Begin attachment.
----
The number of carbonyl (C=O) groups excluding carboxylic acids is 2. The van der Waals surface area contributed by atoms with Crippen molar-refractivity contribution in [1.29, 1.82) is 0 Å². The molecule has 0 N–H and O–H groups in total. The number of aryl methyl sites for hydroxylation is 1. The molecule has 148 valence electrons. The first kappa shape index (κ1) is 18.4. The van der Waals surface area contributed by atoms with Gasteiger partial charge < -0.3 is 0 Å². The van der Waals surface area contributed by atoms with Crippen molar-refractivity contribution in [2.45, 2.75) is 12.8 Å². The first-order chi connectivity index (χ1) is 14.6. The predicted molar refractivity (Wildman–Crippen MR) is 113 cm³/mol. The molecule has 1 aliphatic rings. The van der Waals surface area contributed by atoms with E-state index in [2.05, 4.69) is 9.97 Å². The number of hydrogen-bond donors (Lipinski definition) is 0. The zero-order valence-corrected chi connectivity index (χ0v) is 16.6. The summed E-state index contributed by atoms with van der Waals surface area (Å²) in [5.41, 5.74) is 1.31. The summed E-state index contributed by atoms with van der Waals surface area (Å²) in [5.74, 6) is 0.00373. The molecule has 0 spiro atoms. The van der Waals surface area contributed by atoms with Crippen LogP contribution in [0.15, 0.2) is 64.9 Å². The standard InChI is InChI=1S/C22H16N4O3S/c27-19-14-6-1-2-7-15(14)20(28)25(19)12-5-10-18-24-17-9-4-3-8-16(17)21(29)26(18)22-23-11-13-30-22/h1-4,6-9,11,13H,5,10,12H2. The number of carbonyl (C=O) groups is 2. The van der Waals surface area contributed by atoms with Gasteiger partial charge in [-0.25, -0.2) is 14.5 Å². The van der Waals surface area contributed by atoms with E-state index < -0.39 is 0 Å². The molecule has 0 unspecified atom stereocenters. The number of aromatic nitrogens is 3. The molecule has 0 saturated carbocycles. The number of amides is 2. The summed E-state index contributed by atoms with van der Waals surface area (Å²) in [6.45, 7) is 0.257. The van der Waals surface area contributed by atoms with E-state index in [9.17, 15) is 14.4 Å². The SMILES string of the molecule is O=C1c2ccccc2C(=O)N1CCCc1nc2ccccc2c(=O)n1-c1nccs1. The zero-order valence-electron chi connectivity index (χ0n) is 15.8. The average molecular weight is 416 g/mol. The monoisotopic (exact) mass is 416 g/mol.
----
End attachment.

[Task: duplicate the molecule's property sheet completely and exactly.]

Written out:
The number of carbonyl (C=O) groups excluding carboxylic acids is 2. The van der Waals surface area contributed by atoms with Crippen molar-refractivity contribution in [1.29, 1.82) is 0 Å². The molecule has 0 N–H and O–H groups in total. The number of aryl methyl sites for hydroxylation is 1. The molecule has 148 valence electrons. The first kappa shape index (κ1) is 18.4. The van der Waals surface area contributed by atoms with Gasteiger partial charge < -0.3 is 0 Å². The van der Waals surface area contributed by atoms with Crippen molar-refractivity contribution in [2.45, 2.75) is 12.8 Å². The first-order chi connectivity index (χ1) is 14.6. The predicted molar refractivity (Wildman–Crippen MR) is 113 cm³/mol. The molecule has 1 aliphatic rings. The van der Waals surface area contributed by atoms with E-state index in [2.05, 4.69) is 9.97 Å². The number of hydrogen-bond donors (Lipinski definition) is 0. The zero-order valence-corrected chi connectivity index (χ0v) is 16.6. The summed E-state index contributed by atoms with van der Waals surface area (Å²) in [5.41, 5.74) is 1.31. The summed E-state index contributed by atoms with van der Waals surface area (Å²) in [5.74, 6) is 0.00373. The molecule has 0 spiro atoms. The van der Waals surface area contributed by atoms with Crippen LogP contribution in [0.15, 0.2) is 64.9 Å². The standard InChI is InChI=1S/C22H16N4O3S/c27-19-14-6-1-2-7-15(14)20(28)25(19)12-5-10-18-24-17-9-4-3-8-16(17)21(29)26(18)22-23-11-13-30-22/h1-4,6-9,11,13H,5,10,12H2. The number of carbonyl (C=O) groups is 2. The van der Waals surface area contributed by atoms with Gasteiger partial charge in [-0.25, -0.2) is 14.5 Å². The van der Waals surface area contributed by atoms with E-state index < -0.39 is 0 Å². The molecule has 0 unspecified atom stereocenters. The number of aromatic nitrogens is 3. The molecule has 0 saturated carbocycles. The number of amides is 2. The summed E-state index contributed by atoms with van der Waals surface area (Å²) in [6.45, 7) is 0.257. The van der Waals surface area contributed by atoms with E-state index in [9.17, 15) is 14.4 Å². The SMILES string of the molecule is O=C1c2ccccc2C(=O)N1CCCc1nc2ccccc2c(=O)n1-c1nccs1. The zero-order valence-electron chi connectivity index (χ0n) is 15.8. The average molecular weight is 416 g/mol. The monoisotopic (exact) mass is 416 g/mol.